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Egyptian newspaper confiscated for the second time in two months

Mada Masr | May 12, 2015

A newspaper’s issue is usually confiscated when it is critical of the authorities. However on Monday the annual issue of the private al-Watan newspaper was briefly confiscated due to a headline that was deemed not quite supportive enough of President Abdel Fattah al-Sisi.

The newspaper’s front page headline was changed from “Seven entities stronger than Sisi” to “Seven entities stronger than reform.” The report suggests that those entities represent the “deep state” threatening Egypt and resisting Sisi’s efforts to reform the country.

The seven entities, according to al-Watan’s report, included: Corruption, powerful people, businessmen, the Interior Ministry, the media, the unregistered economy and social media.

An opinion article by the newspaper’s managing editor Alaa al-Ghatrify was also censored. In a leaked copy of the banned article, Ghatrify slammed media personnel who are groomed by the state, according to him, to defend the ruling regime and face any criticism directed against state institutions.

The issue was then permitted to publish after amending the headline and removing the critical column. According to a statement by the Arabic Network for Human Rights Information (ANHRI,) “sovereign entities” banned the issue as the original headline implied Sisi’s grip over state institutions was weak.

This is the second time authorities banned an issue for al-Watan newspaper from publishing in the last two months. In March 11, authorities banned an al-Watan issue for including an investigative report detailing the tax evasion of state institutions including the presidency, the Interior Ministry, the Ministry of Defense and General Intelligence Services among others.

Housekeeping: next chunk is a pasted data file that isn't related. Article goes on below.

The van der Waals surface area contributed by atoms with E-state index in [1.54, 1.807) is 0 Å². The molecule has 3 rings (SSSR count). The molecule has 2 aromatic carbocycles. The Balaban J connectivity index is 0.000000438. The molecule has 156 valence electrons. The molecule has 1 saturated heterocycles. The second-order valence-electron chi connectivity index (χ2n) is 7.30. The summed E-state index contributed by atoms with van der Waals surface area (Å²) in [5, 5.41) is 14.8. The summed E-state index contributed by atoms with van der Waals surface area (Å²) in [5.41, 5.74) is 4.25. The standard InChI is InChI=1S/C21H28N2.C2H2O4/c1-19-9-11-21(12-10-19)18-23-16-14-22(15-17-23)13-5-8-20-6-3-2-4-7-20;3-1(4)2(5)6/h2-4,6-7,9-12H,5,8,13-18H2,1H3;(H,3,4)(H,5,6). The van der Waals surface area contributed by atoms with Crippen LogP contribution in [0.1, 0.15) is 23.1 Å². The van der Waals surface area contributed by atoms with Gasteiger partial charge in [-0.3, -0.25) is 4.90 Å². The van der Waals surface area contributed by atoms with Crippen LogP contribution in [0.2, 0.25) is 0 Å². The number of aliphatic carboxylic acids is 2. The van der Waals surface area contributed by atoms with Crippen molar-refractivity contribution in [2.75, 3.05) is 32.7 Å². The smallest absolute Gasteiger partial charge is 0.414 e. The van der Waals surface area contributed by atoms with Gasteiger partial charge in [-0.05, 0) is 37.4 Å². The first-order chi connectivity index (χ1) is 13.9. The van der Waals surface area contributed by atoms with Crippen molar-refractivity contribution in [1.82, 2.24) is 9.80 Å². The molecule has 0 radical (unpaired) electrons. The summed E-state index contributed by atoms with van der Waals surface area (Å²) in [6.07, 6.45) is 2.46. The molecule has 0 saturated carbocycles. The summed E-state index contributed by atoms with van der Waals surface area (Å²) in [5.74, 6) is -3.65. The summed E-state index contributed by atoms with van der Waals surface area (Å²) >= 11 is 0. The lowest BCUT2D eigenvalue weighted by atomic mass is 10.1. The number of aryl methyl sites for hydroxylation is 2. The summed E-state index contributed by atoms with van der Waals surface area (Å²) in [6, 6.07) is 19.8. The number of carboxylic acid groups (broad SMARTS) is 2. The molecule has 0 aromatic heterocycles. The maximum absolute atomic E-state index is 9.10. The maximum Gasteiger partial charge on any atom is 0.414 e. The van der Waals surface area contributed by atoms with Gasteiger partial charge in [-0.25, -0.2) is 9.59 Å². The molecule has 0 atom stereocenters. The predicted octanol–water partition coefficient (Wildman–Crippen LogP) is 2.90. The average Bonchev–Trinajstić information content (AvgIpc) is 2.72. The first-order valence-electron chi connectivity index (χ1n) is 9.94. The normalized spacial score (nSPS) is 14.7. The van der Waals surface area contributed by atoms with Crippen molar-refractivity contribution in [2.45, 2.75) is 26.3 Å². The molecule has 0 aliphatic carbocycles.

Ghatrify, whose article was banned from publishing, criticized the decision on his Facebook account, saying, “This is a country that will never be reformed. Today is another example that we did not move on, we are still on January 24, 2011. Don’t let him think, don’t let him publish, don’t let him be liberated. Just censor and oppress,” he said. None of the newspaper’s editors, including Ghatrify, were available for comment to Mada Masr.

ANHRI stated that censoring the newspaper’s issue is “a direct violation to the constitution and re-imposes police censorship over journalism.”

Similar incidents of censorship have taken place in the past, especially when articles critical to the Armed Forces or the General Intelligence Services have been published.

In October of last year, an edition of the privately owned Al-Masry Al-Youm was recalled because of an interview with former Intelligence Officer Refaat Gebreel. Al-Masry Al-Youm website editor Ahmed Ragab told Mada Masr at the time that the paper received a phone call from the General Intelligence Services requesting it to halt printing and remove the interview.

Article 70 of the Constitution guarantees freedom of the press, while Article 71 prohibits censorship, stating, “Censorship of Egyptian press and media is prohibited by any means, in addition to confiscation, suspension or closure, with the exception of specific censorship that may be imposed at times of war or public mobilization.”

However, certain laws allow for intervention in the media, especially when it comes to state institutions. A law issued under the presidency of Anwar Sadat states information regarding the General Intelligence Services is a national security secret and its publishing is prohibited except with written approval from the head of the General Intelligence Services. Breaking this law is punishable by six months to five years in prison, in addition to a fine ranging from LE100,000 to LE500,000.

In November, the State Council approved a Defense Ministry-authored bill banning media outlets from publishing news pertaining to the Armed Forces without prior written consent from the head of the Armed Forces or a relevant court.

May 12, 2015 - Posted by | Civil Liberties, Full Spectrum Dominance | ,

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